Wao group backs Bangsamoro entity, but seeks town’s exclusion

MALAYBALAY CITY (MindaNews / 27 March) – A civil society organization in Wao, Lanao del Sur has confirmed gathering thousands to express support for the Comprehensive Agreement on the Bangsamoro (CAB) but is appealing that their town be excluded from it.

Perla Iniego, spokesperson of Lihok Wao (Act Wao), told MindaNews via telephone they want to make it clear through the public assembly at the town’s Magsaysay Park that they support the creation of the Bangsamoro entity as provided for in the peace agreement.

“But we want the world to know that we support the Bangsamoro entity for our Muslim brothers (and sisters). We only appeal for the exclusion of Wao from it,” she stressed.

Iniego noted that 83 percent of the town’s population are Christians.

She cited that they are the first town to submit in February a manifesto to President Benigno Aquino III, to the Senate and the House of Representatives, to the Department of Interior and Local Government, and to the peace panels of both the government and the Moro Islamic Liberation Front expressing their sentiment for exclusion.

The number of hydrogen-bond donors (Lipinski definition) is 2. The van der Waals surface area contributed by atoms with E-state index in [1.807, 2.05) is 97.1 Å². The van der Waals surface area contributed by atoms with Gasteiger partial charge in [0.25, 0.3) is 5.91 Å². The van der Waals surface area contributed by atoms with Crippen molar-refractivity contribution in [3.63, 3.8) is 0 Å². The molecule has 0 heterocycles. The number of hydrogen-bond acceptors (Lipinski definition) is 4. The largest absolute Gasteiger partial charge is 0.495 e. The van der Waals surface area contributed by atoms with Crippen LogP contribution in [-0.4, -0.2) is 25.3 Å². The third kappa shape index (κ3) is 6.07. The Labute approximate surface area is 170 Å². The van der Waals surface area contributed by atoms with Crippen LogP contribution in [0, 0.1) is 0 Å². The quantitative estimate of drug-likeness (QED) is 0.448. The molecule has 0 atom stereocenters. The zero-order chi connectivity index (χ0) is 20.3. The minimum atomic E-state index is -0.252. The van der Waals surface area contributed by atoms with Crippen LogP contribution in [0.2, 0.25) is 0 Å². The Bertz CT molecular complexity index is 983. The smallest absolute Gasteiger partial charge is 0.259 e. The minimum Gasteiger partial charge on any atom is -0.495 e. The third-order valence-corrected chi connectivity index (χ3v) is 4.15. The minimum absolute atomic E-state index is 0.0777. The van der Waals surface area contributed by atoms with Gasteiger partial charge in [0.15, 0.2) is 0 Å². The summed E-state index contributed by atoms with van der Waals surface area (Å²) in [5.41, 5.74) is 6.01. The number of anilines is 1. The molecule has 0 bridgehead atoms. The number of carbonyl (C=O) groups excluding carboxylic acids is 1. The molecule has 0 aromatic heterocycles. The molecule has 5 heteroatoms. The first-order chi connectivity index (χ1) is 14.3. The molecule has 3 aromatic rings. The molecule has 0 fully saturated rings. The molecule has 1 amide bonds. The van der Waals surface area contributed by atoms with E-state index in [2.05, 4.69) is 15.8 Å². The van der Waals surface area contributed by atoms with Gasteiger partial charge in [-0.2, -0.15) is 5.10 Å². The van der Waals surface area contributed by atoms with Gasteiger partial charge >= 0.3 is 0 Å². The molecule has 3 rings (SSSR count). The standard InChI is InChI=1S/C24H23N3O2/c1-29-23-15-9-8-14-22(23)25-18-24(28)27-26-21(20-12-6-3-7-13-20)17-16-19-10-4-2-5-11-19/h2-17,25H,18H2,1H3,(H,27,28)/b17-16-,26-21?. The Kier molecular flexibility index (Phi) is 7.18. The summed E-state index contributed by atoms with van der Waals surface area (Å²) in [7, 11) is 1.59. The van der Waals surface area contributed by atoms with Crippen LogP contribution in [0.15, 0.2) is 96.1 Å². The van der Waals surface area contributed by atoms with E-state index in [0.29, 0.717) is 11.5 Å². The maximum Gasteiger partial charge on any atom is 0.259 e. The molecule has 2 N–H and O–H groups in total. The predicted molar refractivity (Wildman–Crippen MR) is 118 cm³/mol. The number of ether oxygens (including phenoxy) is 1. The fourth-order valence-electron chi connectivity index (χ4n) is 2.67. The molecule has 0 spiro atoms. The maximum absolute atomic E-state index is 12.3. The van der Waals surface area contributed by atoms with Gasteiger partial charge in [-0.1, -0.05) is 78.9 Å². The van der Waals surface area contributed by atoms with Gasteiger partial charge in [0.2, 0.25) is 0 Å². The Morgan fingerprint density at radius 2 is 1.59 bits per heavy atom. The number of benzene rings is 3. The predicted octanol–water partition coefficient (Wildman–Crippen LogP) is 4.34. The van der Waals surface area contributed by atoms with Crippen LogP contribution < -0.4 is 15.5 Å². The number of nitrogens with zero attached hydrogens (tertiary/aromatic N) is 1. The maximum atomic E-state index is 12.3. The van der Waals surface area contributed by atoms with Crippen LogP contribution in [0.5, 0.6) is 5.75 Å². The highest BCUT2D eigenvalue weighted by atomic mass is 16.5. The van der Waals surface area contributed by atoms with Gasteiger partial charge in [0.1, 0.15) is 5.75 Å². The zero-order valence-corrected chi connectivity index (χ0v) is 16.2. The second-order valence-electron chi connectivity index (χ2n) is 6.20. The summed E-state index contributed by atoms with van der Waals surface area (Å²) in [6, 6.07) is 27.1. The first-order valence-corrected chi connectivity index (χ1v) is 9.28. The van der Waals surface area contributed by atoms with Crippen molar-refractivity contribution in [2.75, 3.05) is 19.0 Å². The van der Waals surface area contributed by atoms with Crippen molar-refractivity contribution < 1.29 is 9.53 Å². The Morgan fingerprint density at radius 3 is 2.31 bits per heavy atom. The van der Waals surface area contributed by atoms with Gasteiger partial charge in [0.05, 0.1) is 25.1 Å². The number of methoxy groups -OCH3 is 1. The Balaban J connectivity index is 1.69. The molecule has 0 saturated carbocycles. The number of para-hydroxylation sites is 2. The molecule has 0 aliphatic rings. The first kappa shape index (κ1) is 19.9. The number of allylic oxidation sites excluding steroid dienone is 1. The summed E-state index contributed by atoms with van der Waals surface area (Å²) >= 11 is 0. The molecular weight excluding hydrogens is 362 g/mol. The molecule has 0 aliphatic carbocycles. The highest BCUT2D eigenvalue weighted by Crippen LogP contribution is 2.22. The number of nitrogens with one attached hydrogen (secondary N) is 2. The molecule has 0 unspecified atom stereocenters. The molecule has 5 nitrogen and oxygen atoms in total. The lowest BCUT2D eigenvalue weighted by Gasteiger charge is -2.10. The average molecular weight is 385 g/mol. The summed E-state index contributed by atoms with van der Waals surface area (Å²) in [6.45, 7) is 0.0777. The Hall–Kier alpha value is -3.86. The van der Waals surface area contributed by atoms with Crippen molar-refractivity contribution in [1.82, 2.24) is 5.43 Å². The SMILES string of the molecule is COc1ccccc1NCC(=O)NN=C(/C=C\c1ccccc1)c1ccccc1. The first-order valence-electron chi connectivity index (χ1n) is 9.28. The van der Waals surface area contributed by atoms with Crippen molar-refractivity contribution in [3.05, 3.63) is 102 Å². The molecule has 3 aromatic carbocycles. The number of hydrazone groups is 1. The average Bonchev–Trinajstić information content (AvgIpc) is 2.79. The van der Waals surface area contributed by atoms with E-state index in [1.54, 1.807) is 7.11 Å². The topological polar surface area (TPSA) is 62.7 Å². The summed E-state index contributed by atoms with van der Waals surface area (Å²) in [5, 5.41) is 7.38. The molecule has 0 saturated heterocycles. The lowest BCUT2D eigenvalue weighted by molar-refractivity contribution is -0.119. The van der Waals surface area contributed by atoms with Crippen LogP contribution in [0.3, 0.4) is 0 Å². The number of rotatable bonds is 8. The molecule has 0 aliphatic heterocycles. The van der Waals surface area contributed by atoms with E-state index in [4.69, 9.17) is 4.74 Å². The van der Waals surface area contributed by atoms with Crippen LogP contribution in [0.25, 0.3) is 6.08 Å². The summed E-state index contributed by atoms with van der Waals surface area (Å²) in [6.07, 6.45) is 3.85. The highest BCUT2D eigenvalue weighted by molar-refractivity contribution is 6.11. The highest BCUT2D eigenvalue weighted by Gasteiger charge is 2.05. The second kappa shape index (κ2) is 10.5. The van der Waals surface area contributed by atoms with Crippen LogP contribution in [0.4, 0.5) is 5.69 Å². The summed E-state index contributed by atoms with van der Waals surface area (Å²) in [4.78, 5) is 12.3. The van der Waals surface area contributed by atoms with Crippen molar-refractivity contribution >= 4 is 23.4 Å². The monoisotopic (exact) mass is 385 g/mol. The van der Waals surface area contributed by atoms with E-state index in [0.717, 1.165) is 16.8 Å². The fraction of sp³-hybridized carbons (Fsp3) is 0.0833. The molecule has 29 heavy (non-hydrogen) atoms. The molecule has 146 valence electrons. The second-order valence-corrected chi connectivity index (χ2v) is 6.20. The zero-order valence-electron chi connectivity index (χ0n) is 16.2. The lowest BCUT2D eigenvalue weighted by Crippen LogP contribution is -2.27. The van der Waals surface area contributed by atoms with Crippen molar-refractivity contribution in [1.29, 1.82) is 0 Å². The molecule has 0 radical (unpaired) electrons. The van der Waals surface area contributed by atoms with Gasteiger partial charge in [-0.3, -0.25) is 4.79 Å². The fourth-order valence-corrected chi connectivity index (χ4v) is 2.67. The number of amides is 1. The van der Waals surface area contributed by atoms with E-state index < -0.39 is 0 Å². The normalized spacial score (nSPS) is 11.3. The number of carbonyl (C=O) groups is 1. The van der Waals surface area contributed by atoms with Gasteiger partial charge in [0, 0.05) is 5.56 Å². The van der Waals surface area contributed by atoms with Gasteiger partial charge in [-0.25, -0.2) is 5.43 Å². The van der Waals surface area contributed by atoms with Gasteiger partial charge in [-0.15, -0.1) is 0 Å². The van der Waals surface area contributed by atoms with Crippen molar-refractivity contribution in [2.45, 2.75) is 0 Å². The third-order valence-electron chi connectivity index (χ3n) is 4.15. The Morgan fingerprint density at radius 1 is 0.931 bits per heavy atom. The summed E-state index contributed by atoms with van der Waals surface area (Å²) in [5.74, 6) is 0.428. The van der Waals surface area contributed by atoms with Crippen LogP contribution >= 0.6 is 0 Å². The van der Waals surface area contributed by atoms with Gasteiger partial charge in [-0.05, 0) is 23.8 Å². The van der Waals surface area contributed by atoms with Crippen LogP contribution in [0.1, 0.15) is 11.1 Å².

Lihok Wao describes itself as a civil society organization working towards environmental protection and social transformation.

Iniego refused today’s gathering as a “rally” for its subversive connotations and preferred to call it an “assembly.” She also appealed to media not to misquote them as their intentions are for
peace. This is the same group, which in the 1990s barricaded streets to stop illegal logging.

In early 1999, Lihok Wao joined dialogues, negotiation-meetings, circulated position papers, and gathered signatures, among others. In April 1999, then Environment Secretary Antonio Cerilles issued a memorandum order declaring a transport ban of all timber and timber products from the Autonomous Region in Muslim Mindanao ARMM), particularly in Wao, Lanao del Sur.

Despite the memorandum order, however, the Timber Industries of the Philippines (TIPI) continued to transport timber, mostly undersized, to log ponds in Tagoloan and El Salvador in the province of Misamis Oriental.

This prompted members of the affected community to stage a human barricade at Brgy. Panang. Wao, Lanao del Sur on 14 June 1999. The barricade lasted for about four months.

Edna Espinosa, one of its staunchest leaders, still chairs the group, Iniego added.

Iniego denied that a social media account is its official account adding the owner of the account and those who react to it only express sentiments against the Bangsamoro entity.

“Disregard it. It’s not ours. We still have to open our account,” she added.